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Tender the Butcher
Debbie Duffin
I first met John France about fifteen years ago when we were both students at Lanchester Polytechnic (now Coventry Polytechnic). I remember John and his work very clearly from my early years as an Art student. john’s approach to his techniques and the resulting works greatly influenced me. His attitude to painting and to other artists helped me both as an artist and as a woman who took her own work very seriously in a climate which still, at times, didn’t take women artists very seriously - John always took me and my work seriously.

Particularly impressive was John’s daring approach to making. He seemed to have the courage to rework and completely change a painting even if it already looked strong and interesting to an outsider. He always seemed committed to some vision he was after, without quite knowing what this was. He was prepared to take the risk of seeing what lay around the corner if he pushed a painting to new limits. I could hardly wait to see what he would do next.

John used a wide range of expansive techniques; my memories are of him pouring, scraping and pushing paint around huge canvasses, sometimes laid on the floor, sometimes hung on the wall. He was always working on several at once, but still seemed well able to cope with, and work with the unexpected, the chance occurrence, He worked quickly and spontaneously while obviously directing the work to a well-defined and chosen conclusion.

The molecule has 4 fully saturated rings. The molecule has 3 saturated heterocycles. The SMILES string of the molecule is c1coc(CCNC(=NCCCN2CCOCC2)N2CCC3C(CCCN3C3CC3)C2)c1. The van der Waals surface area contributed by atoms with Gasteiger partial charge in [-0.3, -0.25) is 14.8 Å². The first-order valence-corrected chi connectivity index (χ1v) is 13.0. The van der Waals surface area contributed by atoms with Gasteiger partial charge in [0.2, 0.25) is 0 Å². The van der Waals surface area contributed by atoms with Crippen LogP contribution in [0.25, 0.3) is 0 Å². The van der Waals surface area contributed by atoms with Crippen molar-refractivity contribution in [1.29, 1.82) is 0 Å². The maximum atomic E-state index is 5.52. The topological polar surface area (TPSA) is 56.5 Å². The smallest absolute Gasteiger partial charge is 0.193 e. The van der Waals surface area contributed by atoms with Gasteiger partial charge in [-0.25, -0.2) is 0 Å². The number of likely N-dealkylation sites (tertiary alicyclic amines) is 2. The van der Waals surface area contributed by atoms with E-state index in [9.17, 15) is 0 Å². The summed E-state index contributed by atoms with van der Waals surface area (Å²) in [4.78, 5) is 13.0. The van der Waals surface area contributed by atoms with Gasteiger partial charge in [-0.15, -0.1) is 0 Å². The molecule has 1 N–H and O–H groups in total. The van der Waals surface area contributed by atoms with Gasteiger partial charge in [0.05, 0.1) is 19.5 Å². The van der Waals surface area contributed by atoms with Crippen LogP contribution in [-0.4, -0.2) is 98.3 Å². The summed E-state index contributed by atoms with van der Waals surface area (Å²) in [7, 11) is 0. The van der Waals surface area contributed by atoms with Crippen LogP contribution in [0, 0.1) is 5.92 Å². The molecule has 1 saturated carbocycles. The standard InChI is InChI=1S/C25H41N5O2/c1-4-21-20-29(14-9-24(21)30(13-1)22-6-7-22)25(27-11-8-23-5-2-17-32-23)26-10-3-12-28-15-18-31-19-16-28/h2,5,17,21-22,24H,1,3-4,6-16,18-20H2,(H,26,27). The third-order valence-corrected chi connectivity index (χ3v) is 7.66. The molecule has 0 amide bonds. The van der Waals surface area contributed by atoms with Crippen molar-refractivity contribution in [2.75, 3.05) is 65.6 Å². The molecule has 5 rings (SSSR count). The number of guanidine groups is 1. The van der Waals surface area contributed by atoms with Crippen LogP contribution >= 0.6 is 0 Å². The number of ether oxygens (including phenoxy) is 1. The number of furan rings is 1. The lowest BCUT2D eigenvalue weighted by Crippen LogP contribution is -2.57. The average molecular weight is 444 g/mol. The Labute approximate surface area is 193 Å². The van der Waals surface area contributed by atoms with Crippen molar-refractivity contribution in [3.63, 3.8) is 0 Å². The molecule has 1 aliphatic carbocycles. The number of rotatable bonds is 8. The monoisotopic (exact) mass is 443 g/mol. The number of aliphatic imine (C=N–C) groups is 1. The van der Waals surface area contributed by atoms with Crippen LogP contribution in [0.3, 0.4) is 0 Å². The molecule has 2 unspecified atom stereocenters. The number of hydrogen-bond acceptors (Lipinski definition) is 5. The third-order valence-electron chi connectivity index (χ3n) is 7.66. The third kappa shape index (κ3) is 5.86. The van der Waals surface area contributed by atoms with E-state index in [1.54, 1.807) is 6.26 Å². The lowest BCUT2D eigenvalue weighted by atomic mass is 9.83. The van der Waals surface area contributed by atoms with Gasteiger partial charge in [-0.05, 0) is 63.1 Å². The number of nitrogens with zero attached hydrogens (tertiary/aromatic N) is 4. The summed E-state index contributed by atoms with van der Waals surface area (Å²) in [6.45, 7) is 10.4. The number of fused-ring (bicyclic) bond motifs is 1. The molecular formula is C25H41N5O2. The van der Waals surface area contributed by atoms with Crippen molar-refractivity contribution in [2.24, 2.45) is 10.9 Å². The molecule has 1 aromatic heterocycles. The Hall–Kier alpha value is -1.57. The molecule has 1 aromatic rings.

I didn’t see John’s work for many years after he left London in 1980, until a recent stay with him and his wife Sue in Morvah, Cornwall, early last year. Iwas pleased to find him still painting whilst doing a demanding full-time job

The early work seemed to me to be completely abstract, about the activity of painting itself - exploring how paint worked, how shapes, forms and colours relate to one another and how these relate to the canvas shape and size. The resulting works consisted of great slabs of colour sliding across the surface, butting up one against another, gliding past one another or reaching Out to one another.

It is perhaps easy to think of abstract work as being entirely self-referential and it was only on recently talking to John that I was reminded of the extraordinary influence the American painters of the 30s, 40s and SOs, had on those of us painting in the 70s. This was particularly important to the Fine Art course at Coventry which had been dominated by Art Theory for some years; painting had been seen as an outdated activity. How to begin painting again must have been an enormous challenge for the first students prepared to take it on. The Americans with their love of image, spontaneous expression and an interest in paint for its own sake provided an antidote to analysis and intellectual reasoning.

It became obvious as we talked of the effect of John’s surroundings on his own work. Coventry’s post-war rebuilding had led to a ‘concrete jungle’ of geometric shapes, which found their way into his work. The view we had of the City from the top floor of the college was a panorama reflected in the large paintings, which were possible in the roomy studio spaces of the 705.